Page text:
Japan in winter
November 29, 2016 8:50 AM   Subscribe

I'm spending 9 days in Japan over the Christmas and New Year's holidays. I'm pretty well-covered as far as general Japan tourism suggestions, but I'm wondering if anyone has any thoughts on places to go and things to see that are *particularly* scenic, lovely, uncrowded-but-accessible, or otherwise worthwhile in the winter months. (I am aware that Japan is a world-class skiing destination, but I don't ski.) I currently plan to spend my time in Osaka/Kobe, Kyoto, Tokyo, and the Kii peninsula, but am flexible if something else enticing presents itself.
posted by eugenen to Travel & Transportation around Japan (8 answers total) 8 users marked this as a favorite
Climb Mount Takao. It's easy-ish to climb and within Tokyo city limits (if you're feeling less energetic, there's a railway partway up). There's a nice temple on the way up also. On a clear day in winter, there are great views over the Tokyo metropolis, Mount Fuji and the Japanese Alps. Mornings are generally less crowded, and Takaosanguchi Station is 45 minutes -> 1 hour from Tokyo Station.

I've been. It's really nice.
posted by plep at 9:47 AM on November 29, 2016 [1 favorite]

If you get time (which might be tough given your schedule) it might be worth exploring the less-populated and wilder Tohoku region in the north of Honshu. Some highlights - Matsushima Bay, Yamadera, Kakunodate, Lake Tazawa, Hirosaki. Sendai is the largest town and is very pleasant itself; Matsushima Bay is very close to Sendai, with Kakunodate and Lake Tazawa being accessible via the train to Akita, Hirosaki via the train to Aomori/Hokkaido, and Yamadera being accessible via local trains from Sendai to Yamagata.
posted by plep at 10:00 AM on November 29, 2016 [2 favorites]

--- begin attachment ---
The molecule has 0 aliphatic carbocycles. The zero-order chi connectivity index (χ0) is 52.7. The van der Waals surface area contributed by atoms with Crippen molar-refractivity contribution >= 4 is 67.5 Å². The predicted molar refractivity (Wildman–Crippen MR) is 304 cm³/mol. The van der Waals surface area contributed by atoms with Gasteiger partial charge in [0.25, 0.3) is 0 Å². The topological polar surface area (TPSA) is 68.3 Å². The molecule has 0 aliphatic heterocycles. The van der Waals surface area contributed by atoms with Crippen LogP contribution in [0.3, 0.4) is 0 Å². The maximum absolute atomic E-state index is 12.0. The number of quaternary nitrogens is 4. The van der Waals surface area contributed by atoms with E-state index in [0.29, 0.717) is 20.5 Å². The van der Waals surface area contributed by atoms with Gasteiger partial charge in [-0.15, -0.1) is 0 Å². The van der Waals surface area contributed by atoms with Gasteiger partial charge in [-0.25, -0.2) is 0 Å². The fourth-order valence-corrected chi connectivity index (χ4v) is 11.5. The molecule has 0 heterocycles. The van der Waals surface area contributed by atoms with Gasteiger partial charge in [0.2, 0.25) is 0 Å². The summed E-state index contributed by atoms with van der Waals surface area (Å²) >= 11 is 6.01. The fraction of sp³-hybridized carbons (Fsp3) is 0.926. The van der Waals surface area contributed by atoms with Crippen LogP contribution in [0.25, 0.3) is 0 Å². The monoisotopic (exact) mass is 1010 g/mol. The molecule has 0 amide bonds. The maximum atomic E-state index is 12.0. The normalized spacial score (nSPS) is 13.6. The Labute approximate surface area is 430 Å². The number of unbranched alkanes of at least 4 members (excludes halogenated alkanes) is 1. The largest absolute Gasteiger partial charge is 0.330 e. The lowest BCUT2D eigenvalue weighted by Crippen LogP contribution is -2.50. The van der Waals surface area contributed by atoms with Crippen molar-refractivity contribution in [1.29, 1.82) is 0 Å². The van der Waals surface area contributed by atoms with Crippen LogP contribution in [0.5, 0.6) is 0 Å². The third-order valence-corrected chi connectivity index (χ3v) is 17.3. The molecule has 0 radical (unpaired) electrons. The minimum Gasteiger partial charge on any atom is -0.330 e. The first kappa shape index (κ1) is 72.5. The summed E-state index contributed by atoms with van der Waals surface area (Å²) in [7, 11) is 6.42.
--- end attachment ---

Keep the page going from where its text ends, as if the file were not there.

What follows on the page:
We were in Japan over New Year's 2015 and the best part of the whole journey was a train ride from Kyoto to Takayama along the coast (connecting through Toyama). The entire journey looked like this, taken on the Toyama-Takayama leg. The Toyama-Nagoya train ride, which that was part of, is supposed to be one of the most scenic rides in Japan, and I won't argue with that.
posted by telophase at 11:05 AM on November 29, 2016 [1 favorite]

Yamadera is worth it, and Sendai was actually my favorite part of my Japan trip. I agree plan a train ride somewhere scenic – the one telophase mentions above is probably great. Kyoto did not super impress me, Tokyo was amazing. I would go either far south or far north – as as you can see from my mention of Sendai, I would go north. The mountains are supposed to be nice as well.
posted by tooloudinhere at 12:41 PM on November 29, 2016 [1 favorite]

Definitely the snow monkeys in Nagano.
posted by trialex at 4:41 PM on November 29, 2016

The Japanese leg of David Bowie Is opens on 1-8 in Tokyo and will include stuff from Merry Christmas Mr. Lawrence.
posted by brujita at 6:04 PM on November 29, 2016

Seconding the snow monkeys near Nagano. See if you can get a reservation at the ryokan nearby -- you might get to share the inn's outdoor bath with a local macaque.
posted by chimpsonfilm at 8:30 PM on November 29, 2016

As a general rule, anywhere north of Sendai, plus Kyushu, Shikoku and Hokkaido should be the quieter areas at this time of year. In other regions, it's best to look for places that don't have a shinkansen connection, because so many visitors seem to believe that they should only travel by bullet train when they have a JR pass.

With these recommendations, the scenery is the "unique in Japan" category, is enhanced with snow, and easily accessible.

Last December I visited Kakunodate, which is awesome in the snow. It feels a bit like stepping back in time. The other advantage was that with so few visitors around the end of the year, I got a personal tour at one of the samurai residences.

This year I'm going to try and see the sand dunes at Tottori in the snow, and possibly snow monsters at Zao ( I also don't care about skiiing).

Amanohashidate is another option, especially if leaving from Osaka or Kyoto. And if you're willing to cover the distance, the night view from Mount Hakkodate is absolutely worth the trip.

I'll add my nthing for Yamadera too, but with the caveat that you might need to be prepared to climb over a bunch of snow to reach the summit. I visited in early March, and even then the stairs had not been comprehensively cleared. I'm guessing that the ratio of visitors to snowfall is decidedly in the favour of the latter.
posted by Juso No Thankyou at 9:49 PM on November 29, 2016 [1 favorite]

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